Archive for the ‘Sports’ Category

12 Reasons Why I Quit Attending Sporting Events

February 1, 2018

This week, about one-in-five Americans (67 million) will gather across the country to share in a great cultural event. Its marvelous mixture of camaraderie, action, music, and messages is an experience for all ages. Even if they might miss out this Sunday, about 51% of Americans (170 million) say they will check it out sometime this month. I’m not speaking of the Super Bowl, but of Christian church attendance.

I have wondered how much mid-twentieth century Catholicism, with its record high vocations and Mass attendance rates, were an aberration from the norm in our country. The percentage of Catholics who tell pollsters they’ve attended Mass in the past week has declined from its highs in the 1950’s. Yet the percentage of church-attending Americans is more than four times greater today than it was in 1776. Regardless, more Catholic Americans ought to be faithfully coming to the Holy Sacrifice of the Mass without fail; for the praise and glory of God’s name, for their own good, and the good of all his Church.

Here are “12 Reasons Why I Quit Attending Sporting Events,” adapted from a post seen on the internet:

1. The coach never came to visit me.

2. Every time I went they asked me for money.

3. The people sitting in my row didn’t seem very friendly.

4. The seats were very hard.

5. The referees made a decision I didn’t agree with.

6. I was sitting with hypocrites—they only came to see what others were wearing!

7. Some games went into overtime and I was late getting home.

8. They played some songs I had never heard before.

9. The games are scheduled on my only day to sleep in and run errands.

10. My parents took me to too many games when I was growing up.

11. I read a book on sports, so I feel that I know more than the coaches anyway.

12. I don’t want to take my children because I want them to choose for themselves what sport they like best.

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Jesus Christ, the Center of History

December 25, 2017

If you had walked through the streets Bethlehem or Rome asking people on the first Christmas Eve, “What year is this,” the answers you’d hear might vary. The Sun numbers our days, the Moon tracks our months, and the seasons indicate the passage of years, but answering what year it is requires people to make reference to some shared historical event.

If you had bumped into one of the ancient world’s many sports fans on the first Christmas Eve, they might have told you that it was 3rd year of the 194th Olympiad. Once every four years, famous athletic competitions were held in Olympia, Greece. Freeborn Greek men would compete in footraces, chariot races, wrestling matches, javelin tosses, discus throws, and other events; for the honor of the Greek god Zeus, for the pride of their home city-states, and for their own personal glory. The winners received crowns or wreaths made of green olive leaves that would fade. All that remains of some of those ancient sports superstars today are their names in texts read less often today than last month’s newspapers.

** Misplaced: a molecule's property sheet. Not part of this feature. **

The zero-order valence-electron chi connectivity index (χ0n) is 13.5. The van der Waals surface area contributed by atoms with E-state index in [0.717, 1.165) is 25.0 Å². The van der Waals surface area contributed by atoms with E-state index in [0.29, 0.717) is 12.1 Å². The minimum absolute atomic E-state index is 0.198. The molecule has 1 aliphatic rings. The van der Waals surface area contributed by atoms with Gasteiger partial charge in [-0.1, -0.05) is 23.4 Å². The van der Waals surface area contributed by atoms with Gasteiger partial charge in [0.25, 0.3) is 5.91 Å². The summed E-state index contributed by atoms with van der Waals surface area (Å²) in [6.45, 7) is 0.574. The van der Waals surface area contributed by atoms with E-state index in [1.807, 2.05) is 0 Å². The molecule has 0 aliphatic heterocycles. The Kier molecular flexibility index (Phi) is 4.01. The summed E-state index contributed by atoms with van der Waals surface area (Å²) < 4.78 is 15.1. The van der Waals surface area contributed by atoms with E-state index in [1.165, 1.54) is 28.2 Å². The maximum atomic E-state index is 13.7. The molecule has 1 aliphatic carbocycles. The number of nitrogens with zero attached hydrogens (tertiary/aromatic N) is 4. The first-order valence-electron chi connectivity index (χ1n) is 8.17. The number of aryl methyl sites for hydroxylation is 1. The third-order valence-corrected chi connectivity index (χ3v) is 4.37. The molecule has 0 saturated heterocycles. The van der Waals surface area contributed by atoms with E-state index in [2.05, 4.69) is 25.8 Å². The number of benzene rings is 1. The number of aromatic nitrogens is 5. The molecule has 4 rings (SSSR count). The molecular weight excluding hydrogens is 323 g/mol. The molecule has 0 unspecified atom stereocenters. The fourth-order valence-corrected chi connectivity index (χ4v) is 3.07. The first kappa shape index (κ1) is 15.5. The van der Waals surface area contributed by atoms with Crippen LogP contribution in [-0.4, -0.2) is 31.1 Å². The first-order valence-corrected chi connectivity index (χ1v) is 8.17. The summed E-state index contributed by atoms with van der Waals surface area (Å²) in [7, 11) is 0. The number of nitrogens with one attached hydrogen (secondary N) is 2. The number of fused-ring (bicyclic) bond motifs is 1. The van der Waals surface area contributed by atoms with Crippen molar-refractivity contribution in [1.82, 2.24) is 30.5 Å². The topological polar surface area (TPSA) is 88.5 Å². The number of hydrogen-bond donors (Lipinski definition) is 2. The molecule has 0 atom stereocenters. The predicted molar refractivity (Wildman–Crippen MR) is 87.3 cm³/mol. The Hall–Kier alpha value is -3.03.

If you had run into a merchant on the first Christmas Eve who used the Roman coins and roads to trade goods, he might have said that it was 752nd year since the founding of the City of Rome. Considering the wealth and influence of Rome at that time, it might have seemed like that empire would live and reign in the world without end. However, from decay within and barbarian attacks from without, much of what that empire built remains today, if at all, only as ruins for tourists.

If you had encountered someone enamored with power and celebrity on the first Christmas Eve, they might have answered that it was 42nd year of the reign of Emperor Caesar Augustus. It was a census he decreed that sent Joseph and Mary to Bethlehem. Early in his reign, Caesar Augustus claimed that the passage of Halley’s Comet over Rome was the spirit of his predecessor, Julius Caesar, rising into heaven. And so, since Julius Caesar had been a god, Caesar Augustus, as his heir, presumed to call himself “the son of a god.” Caesar Augustus would go on to die at age seventy-five and never be heard from again.